$107 trillion in liabilities
Congress needs to fix existing programs if it creates new ones
AS Americans listened to people yammer on about "death panels" and other distortions of some of the health "reform" proposals circulating in Congress, larger and more important questions have gone unasked and unanswered.
First on the list should be: Are members of Congress out of touch with reality?
The nation can't pay for Social Security and the health entitlement programs it has now.
The Social Security and Medicare Trustees Reports for 2009, released in early May, laid out the situation plainly:
Social Security and Medicare have a combined unfunded liability of almost $107 trillion.
According to Pamela Villarreal, a senior policy analyst with the National Center for Policy Analysis, that's about seven times the size of the American economy, and 10 times as much as today's national debt.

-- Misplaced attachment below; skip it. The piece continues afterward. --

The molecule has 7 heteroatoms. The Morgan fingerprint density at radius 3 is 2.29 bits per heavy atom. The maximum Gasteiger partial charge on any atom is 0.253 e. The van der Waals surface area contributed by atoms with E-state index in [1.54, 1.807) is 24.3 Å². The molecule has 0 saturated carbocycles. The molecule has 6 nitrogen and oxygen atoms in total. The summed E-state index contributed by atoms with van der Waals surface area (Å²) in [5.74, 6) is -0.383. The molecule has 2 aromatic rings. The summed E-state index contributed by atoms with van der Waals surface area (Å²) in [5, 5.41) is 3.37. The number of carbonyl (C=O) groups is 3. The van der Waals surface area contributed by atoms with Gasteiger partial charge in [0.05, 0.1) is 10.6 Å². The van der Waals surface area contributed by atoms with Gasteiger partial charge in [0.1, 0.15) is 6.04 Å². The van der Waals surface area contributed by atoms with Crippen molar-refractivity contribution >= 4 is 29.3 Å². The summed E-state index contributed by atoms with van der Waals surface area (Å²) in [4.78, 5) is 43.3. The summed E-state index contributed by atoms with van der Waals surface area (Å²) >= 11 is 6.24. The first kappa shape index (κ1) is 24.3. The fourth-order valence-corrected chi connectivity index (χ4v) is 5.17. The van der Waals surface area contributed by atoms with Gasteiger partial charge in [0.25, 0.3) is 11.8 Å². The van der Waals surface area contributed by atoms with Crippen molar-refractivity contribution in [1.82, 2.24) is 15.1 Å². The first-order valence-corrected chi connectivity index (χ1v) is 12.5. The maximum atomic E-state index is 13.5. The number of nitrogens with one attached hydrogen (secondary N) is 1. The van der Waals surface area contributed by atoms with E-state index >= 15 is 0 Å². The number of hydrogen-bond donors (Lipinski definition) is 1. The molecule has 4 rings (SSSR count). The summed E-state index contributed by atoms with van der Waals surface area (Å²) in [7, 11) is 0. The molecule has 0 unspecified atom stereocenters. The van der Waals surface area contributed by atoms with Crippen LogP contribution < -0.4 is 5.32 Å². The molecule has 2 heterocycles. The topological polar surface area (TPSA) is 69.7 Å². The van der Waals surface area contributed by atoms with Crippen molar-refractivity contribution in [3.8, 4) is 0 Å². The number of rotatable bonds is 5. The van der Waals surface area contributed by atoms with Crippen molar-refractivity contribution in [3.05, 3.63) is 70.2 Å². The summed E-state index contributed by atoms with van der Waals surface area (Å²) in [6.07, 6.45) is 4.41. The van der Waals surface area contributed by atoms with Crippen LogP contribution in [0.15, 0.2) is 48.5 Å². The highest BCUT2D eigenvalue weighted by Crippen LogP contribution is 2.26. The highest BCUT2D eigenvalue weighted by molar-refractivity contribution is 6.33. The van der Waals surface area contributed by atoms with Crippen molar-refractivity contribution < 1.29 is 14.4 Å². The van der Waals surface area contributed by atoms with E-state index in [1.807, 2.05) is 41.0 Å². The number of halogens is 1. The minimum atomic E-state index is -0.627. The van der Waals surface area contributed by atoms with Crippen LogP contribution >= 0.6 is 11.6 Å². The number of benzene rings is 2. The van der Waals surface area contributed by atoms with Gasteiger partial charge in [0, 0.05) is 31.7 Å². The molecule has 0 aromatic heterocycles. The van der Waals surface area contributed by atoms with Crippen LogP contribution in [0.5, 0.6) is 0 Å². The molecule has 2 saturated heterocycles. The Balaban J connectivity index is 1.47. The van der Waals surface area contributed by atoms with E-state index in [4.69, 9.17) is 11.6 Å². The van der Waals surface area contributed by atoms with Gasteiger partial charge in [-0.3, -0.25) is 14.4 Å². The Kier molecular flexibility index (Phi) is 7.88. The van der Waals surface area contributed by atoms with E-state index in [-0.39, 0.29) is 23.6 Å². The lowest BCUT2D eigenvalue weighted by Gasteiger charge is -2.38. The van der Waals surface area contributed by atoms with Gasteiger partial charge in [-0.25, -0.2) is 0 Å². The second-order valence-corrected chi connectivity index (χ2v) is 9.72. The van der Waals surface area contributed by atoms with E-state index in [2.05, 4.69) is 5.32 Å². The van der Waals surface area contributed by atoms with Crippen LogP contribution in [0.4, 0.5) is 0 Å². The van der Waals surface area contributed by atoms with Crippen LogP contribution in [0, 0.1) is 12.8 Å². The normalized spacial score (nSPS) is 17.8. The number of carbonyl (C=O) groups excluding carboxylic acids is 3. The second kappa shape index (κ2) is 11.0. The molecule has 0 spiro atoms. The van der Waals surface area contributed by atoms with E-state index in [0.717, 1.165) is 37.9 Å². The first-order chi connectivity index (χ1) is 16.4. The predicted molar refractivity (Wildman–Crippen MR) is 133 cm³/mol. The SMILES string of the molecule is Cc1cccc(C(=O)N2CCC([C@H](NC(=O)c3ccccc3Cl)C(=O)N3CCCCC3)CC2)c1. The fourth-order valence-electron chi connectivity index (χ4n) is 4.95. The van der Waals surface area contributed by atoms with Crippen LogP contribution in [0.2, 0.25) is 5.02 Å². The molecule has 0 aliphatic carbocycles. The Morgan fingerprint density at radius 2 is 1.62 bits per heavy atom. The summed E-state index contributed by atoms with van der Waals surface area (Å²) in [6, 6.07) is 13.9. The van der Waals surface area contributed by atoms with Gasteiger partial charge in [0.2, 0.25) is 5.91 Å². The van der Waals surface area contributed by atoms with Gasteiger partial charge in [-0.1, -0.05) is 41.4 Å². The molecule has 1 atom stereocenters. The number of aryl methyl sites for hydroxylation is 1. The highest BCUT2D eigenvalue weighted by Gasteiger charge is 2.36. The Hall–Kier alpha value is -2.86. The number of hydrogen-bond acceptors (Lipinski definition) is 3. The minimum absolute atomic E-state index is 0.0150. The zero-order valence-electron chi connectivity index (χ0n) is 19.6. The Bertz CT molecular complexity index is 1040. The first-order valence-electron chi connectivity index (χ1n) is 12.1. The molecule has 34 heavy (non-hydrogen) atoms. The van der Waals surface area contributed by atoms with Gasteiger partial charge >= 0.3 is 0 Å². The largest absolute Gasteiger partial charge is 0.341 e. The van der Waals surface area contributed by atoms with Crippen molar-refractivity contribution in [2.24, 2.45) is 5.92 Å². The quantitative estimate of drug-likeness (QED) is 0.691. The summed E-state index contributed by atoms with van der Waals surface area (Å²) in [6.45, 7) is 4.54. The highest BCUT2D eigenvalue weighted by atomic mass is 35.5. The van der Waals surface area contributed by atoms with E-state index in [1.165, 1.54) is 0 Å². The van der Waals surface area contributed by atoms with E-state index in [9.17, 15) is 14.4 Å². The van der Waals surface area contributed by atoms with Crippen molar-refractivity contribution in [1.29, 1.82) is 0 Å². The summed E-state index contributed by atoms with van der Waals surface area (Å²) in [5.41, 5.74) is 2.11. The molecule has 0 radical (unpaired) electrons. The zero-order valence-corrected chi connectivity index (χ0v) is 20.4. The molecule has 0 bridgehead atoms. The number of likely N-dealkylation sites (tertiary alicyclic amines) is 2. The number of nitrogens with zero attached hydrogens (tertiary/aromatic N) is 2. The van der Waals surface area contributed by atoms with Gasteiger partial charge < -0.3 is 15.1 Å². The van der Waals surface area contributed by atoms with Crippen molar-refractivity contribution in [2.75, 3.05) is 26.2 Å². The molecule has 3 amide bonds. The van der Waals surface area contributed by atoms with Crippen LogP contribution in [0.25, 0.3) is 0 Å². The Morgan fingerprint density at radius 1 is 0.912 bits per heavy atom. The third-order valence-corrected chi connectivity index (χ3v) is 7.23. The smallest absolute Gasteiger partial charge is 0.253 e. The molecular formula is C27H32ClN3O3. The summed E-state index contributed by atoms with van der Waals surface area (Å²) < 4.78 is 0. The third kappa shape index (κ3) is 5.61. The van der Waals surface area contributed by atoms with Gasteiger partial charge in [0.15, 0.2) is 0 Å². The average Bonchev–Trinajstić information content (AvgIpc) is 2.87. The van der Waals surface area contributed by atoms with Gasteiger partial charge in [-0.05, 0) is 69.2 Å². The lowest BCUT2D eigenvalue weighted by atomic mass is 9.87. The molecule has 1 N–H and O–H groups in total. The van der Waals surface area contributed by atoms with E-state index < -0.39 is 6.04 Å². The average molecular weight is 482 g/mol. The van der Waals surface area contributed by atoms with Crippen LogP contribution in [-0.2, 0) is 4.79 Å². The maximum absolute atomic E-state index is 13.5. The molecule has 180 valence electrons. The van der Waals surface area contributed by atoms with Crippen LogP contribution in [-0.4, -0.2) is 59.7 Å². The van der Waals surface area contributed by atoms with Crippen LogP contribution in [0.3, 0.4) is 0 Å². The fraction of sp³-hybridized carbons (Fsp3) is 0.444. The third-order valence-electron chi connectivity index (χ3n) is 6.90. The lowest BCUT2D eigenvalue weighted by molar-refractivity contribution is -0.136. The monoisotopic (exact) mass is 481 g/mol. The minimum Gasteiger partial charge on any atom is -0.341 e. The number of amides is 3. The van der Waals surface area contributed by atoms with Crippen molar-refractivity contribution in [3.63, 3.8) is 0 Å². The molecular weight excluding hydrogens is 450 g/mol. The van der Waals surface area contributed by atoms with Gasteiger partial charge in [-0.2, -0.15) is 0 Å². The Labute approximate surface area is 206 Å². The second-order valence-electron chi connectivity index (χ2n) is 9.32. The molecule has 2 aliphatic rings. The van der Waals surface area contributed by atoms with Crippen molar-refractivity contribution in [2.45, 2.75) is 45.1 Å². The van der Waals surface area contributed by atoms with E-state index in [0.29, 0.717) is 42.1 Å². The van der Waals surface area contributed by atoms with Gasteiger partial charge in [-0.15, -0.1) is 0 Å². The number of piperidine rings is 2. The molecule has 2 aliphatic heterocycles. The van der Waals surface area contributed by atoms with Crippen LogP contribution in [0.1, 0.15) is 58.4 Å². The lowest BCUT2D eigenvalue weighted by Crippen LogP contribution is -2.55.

Members of Congress have, over the decades, promised Americans $107 trillion more in benefits under these two existing programs over the next 75 years than they have provided for in taxes.
Medicare alone has an unfunded liability of almost $38 trillion.
By some people's reckoning, when today's college students reach retirement in about 2054, the burden of paying Social Security and Medicare benefits would consume one in three dollars of taxable payroll.
Yet some in Congress would create a costly new medical entitlement program to deflect attention from the fact that they don't want to deal with the problems they already face.
All responsible Americans should insist on better than that.
If corporations had such unfunded obligations, we'd have members of Congress demanding appearances and accountability in front of committees and lots of cameras. But they ignore their own house while complaining about others.
And these same people want to create a new government program based on the same pyramid scheme that puts non-elected people into jail?
Can you say stuck on stupid?